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If he thought “there was a danger to the beautiful British Columbia coast” Justin Trudeau would never have approved the Kinder Morgan pipeline.
At least that’s what the prime minister said when he was questioned on his approval of the 890,000 barrel per day tar sands pipeline during a Winnipeg town hall a few weeks ago.
He’s said similar things about the pipeline when questioned on climate change and Indigenous rights. Even though science tells us the pipeline will have the climate impact of adding millions of cars to Canada roads, and building it would mean abandoning any hope to meet our Paris climate commitments, Trudeau claims he has that figured out.
And, despite the project approval’s being challenged in multiple courts for failing to properly consult Indigenous peoples, Trudeau – Canada’s self-styled reconciler in chief – is confident this pipeline can be built. This is despite the fact that his government’s commitment to implement the United Nations Declaration on the Rights of Indigenous Peoples (UNDRIP) should enshrine the right to free prior and informed consent for Indigenous peoples fighting Kinder Morgan.
The thing is, I live on the West Coast and when I take stock of the community members, Indigenous leaders, and even politicians where I live, very few of them share Trudeau’s level of certainty that Kinder Morgan is spill proof, climate safe and UNDRIP-compatible. In fact, we’ve seen a litany of scientific, economic and legal reports that argue exactly the opposite of what Trudeau seems to believe.
So I have a simple question for the prime minister: where’s the evidence that backs up his claim that Kinder Morgan poses no threat to B.C.’s coast, to the climate or to Indigenous rights?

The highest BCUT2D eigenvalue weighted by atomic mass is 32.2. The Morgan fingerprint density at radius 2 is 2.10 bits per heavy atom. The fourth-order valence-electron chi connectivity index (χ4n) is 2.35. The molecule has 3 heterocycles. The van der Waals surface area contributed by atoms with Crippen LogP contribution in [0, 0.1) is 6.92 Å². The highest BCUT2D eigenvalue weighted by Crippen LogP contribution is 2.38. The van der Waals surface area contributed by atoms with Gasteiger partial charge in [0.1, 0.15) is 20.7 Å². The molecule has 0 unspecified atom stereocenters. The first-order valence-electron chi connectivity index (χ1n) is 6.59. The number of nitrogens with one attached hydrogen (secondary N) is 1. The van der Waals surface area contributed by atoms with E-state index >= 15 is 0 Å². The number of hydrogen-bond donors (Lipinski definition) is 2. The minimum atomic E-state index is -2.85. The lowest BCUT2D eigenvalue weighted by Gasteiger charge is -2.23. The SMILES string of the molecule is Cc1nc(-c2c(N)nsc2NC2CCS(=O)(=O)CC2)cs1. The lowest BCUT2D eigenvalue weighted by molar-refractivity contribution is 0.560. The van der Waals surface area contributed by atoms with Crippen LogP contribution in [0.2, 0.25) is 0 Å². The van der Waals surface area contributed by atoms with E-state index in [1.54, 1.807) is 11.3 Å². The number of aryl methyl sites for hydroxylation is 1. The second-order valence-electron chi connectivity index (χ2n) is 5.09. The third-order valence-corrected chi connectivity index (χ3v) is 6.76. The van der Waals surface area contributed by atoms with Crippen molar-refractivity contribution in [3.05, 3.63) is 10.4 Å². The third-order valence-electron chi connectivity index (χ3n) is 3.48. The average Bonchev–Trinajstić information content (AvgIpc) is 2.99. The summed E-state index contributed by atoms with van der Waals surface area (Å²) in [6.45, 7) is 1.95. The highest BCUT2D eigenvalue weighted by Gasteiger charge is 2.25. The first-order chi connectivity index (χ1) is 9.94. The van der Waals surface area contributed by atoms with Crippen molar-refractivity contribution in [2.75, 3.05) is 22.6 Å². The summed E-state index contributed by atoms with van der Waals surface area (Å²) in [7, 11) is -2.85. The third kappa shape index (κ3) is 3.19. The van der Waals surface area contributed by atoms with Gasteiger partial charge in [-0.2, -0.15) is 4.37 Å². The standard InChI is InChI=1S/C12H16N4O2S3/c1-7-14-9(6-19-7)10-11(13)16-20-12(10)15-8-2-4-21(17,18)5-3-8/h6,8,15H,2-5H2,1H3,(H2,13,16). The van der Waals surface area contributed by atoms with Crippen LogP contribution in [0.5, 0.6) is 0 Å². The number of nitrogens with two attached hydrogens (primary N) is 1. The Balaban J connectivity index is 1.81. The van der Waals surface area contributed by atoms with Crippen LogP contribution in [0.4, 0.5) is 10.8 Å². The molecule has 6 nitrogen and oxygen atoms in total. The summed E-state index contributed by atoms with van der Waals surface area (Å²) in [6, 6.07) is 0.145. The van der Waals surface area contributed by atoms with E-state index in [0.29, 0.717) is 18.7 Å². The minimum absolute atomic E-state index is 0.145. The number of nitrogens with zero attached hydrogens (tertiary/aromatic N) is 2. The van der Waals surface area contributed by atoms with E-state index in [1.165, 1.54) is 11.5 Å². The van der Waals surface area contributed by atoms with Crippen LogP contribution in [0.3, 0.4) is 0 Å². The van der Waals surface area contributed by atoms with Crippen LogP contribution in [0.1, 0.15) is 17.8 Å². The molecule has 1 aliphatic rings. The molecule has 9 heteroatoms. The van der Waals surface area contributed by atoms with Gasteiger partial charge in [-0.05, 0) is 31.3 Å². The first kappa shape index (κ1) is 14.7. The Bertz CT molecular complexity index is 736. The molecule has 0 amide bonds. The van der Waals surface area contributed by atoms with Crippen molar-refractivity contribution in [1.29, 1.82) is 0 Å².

The prime minister and his cabinet insist that Kinder Morgan fits within Canada’s international climate commitments under the Paris Climate Agreement. I haven’t seen any evidence to back this up either. On the contrary, all that I’ve read suggests that our climate can’t afford for Canada to expand the tar sands.
The government also claims Kinder Morgan is in line with their commitment to implement UNDRIP. This declaration guarantees, at a minimum, that Indigenous communities have the right to free, prior and informed consent. Given Trudeau’s own admissions about the failures of the National Energy Board’s Kinder Morgan review in adequately consulting Indigenous peoples, and reports that he made the decision to approve the pipeline before his ministerial panel conducted additional consultations with First Nations, how is his government squaring this circle?
And, when it comes to B.C.’s coast, all we know right now is that we don’t know enough to be adequately prepared for a tar sands spill, especially into the ocean. Both Canada’s Royal Society and the United States’ National Academy of Sciences have raised serious questions about the feasibility of cleaning up a marine tar sands spill. With reports that Kinder Morgan’s pipeline has an 87 per cent chance of spilling, how can Justin Trudeau be so confident in the safety of the B.C. coast?
I’ve taken quite a few exams in my life and one thing’s always been the same: having the answer isn’t enough — to pass the test, I had to show that I did my work. It’s a measure that Trudeau himself, once a math teacher in Vancouver, should understand.
If he wants people to listen to him on Kinder Morgan, he has to show his work. He has to show us the science behind his proclamation of a climate safe, spill proof and Indigenous rights compatible pipeline. If he and his government can’t, then they’re clearly putting the coast, the climate, thousands of jobs, and our path to a just and renewable future in jeopardy for their own political aims.